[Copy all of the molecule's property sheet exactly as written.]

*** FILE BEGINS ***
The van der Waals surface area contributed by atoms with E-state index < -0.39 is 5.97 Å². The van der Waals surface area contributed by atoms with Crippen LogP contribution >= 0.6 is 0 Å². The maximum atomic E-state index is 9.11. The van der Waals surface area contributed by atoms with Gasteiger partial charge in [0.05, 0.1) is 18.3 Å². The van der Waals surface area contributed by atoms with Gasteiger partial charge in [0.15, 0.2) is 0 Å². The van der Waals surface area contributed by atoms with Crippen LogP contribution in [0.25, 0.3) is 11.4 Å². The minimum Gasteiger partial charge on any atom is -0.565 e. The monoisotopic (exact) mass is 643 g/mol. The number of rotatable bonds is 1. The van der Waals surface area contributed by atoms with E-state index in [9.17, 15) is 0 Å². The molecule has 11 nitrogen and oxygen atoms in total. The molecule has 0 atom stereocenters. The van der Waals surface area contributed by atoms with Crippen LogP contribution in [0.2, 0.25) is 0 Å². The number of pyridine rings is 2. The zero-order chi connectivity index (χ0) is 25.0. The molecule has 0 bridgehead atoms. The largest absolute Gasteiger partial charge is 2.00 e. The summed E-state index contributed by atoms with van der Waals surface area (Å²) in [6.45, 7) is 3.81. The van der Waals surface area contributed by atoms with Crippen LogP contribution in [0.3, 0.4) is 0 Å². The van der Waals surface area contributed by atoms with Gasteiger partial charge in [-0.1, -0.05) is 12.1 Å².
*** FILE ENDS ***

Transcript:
The van der Waals surface area contributed by atoms with E-state index < -0.39 is 5.97 Å². The van der Waals surface area contributed by atoms with Crippen LogP contribution >= 0.6 is 0 Å². The maximum atomic E-state index is 9.11. The van der Waals surface area contributed by atoms with Gasteiger partial charge in [0.05, 0.1) is 18.3 Å². The van der Waals surface area contributed by atoms with Gasteiger partial charge in [0.15, 0.2) is 0 Å². The van der Waals surface area contributed by atoms with Crippen LogP contribution in [0.25, 0.3) is 11.4 Å². The minimum Gasteiger partial charge on any atom is -0.565 e. The monoisotopic (exact) mass is 643 g/mol. The number of rotatable bonds is 1. The van der Waals surface area contributed by atoms with E-state index in [9.17, 15) is 0 Å². The molecule has 11 nitrogen and oxygen atoms in total. The molecule has 0 atom stereocenters. The van der Waals surface area contributed by atoms with Crippen LogP contribution in [0.2, 0.25) is 0 Å². The number of pyridine rings is 2. The zero-order chi connectivity index (χ0) is 25.0. The molecule has 0 bridgehead atoms. The largest absolute Gasteiger partial charge is 2.00 e. The summed E-state index contributed by atoms with van der Waals surface area (Å²) in [6.45, 7) is 3.81. The van der Waals surface area contributed by atoms with Crippen LogP contribution in [0.3, 0.4) is 0 Å². The van der Waals surface area contributed by atoms with Gasteiger partial charge in [-0.1, -0.05) is 12.1 Å².